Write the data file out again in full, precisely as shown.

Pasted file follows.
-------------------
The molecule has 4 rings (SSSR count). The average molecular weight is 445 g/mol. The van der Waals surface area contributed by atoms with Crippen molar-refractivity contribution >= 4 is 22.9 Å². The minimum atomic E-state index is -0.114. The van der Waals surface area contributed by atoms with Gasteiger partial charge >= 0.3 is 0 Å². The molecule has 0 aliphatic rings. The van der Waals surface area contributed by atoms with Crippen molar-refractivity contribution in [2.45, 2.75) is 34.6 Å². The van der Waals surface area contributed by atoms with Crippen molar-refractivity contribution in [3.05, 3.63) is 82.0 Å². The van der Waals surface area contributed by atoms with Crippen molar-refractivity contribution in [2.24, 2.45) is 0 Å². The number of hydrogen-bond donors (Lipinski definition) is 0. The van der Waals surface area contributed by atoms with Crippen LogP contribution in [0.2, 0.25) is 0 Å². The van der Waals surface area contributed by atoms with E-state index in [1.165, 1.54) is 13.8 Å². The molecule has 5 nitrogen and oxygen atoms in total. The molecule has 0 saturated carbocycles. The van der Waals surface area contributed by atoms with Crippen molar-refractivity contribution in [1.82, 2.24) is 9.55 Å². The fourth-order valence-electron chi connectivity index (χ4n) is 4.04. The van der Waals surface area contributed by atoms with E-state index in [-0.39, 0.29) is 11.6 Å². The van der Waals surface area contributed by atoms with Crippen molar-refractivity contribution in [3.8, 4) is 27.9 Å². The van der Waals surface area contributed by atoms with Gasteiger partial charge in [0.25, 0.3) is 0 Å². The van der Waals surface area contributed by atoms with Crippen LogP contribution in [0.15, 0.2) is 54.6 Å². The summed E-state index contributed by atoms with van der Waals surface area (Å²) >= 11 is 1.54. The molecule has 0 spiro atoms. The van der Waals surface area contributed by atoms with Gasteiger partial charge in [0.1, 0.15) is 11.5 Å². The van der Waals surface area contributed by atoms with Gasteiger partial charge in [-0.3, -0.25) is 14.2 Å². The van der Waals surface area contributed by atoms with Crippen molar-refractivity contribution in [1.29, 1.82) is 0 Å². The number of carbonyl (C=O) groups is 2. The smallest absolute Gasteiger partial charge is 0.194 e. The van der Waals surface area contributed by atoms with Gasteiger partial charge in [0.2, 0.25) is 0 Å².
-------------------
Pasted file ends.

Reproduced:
The molecule has 4 rings (SSSR count). The average molecular weight is 445 g/mol. The van der Waals surface area contributed by atoms with Crippen molar-refractivity contribution >= 4 is 22.9 Å². The minimum atomic E-state index is -0.114. The van der Waals surface area contributed by atoms with Gasteiger partial charge >= 0.3 is 0 Å². The molecule has 0 aliphatic rings. The van der Waals surface area contributed by atoms with Crippen molar-refractivity contribution in [2.45, 2.75) is 34.6 Å². The van der Waals surface area contributed by atoms with Crippen molar-refractivity contribution in [3.05, 3.63) is 82.0 Å². The van der Waals surface area contributed by atoms with Crippen molar-refractivity contribution in [2.24, 2.45) is 0 Å². The number of hydrogen-bond donors (Lipinski definition) is 0. The van der Waals surface area contributed by atoms with Crippen LogP contribution in [0.2, 0.25) is 0 Å². The van der Waals surface area contributed by atoms with E-state index in [1.165, 1.54) is 13.8 Å². The molecule has 5 nitrogen and oxygen atoms in total. The molecule has 0 saturated carbocycles. The van der Waals surface area contributed by atoms with Crippen molar-refractivity contribution in [1.82, 2.24) is 9.55 Å². The fourth-order valence-electron chi connectivity index (χ4n) is 4.04. The van der Waals surface area contributed by atoms with E-state index in [-0.39, 0.29) is 11.6 Å². The van der Waals surface area contributed by atoms with Crippen molar-refractivity contribution in [3.8, 4) is 27.9 Å². The van der Waals surface area contributed by atoms with Gasteiger partial charge in [0.25, 0.3) is 0 Å². The van der Waals surface area contributed by atoms with Crippen LogP contribution in [0.15, 0.2) is 54.6 Å². The summed E-state index contributed by atoms with van der Waals surface area (Å²) >= 11 is 1.54. The molecule has 0 spiro atoms. The van der Waals surface area contributed by atoms with Gasteiger partial charge in [0.1, 0.15) is 11.5 Å². The van der Waals surface area contributed by atoms with Gasteiger partial charge in [-0.3, -0.25) is 14.2 Å². The van der Waals surface area contributed by atoms with Crippen molar-refractivity contribution in [1.29, 1.82) is 0 Å². The number of carbonyl (C=O) groups is 2. The smallest absolute Gasteiger partial charge is 0.194 e. The van der Waals surface area contributed by atoms with Gasteiger partial charge in [0.2, 0.25) is 0 Å².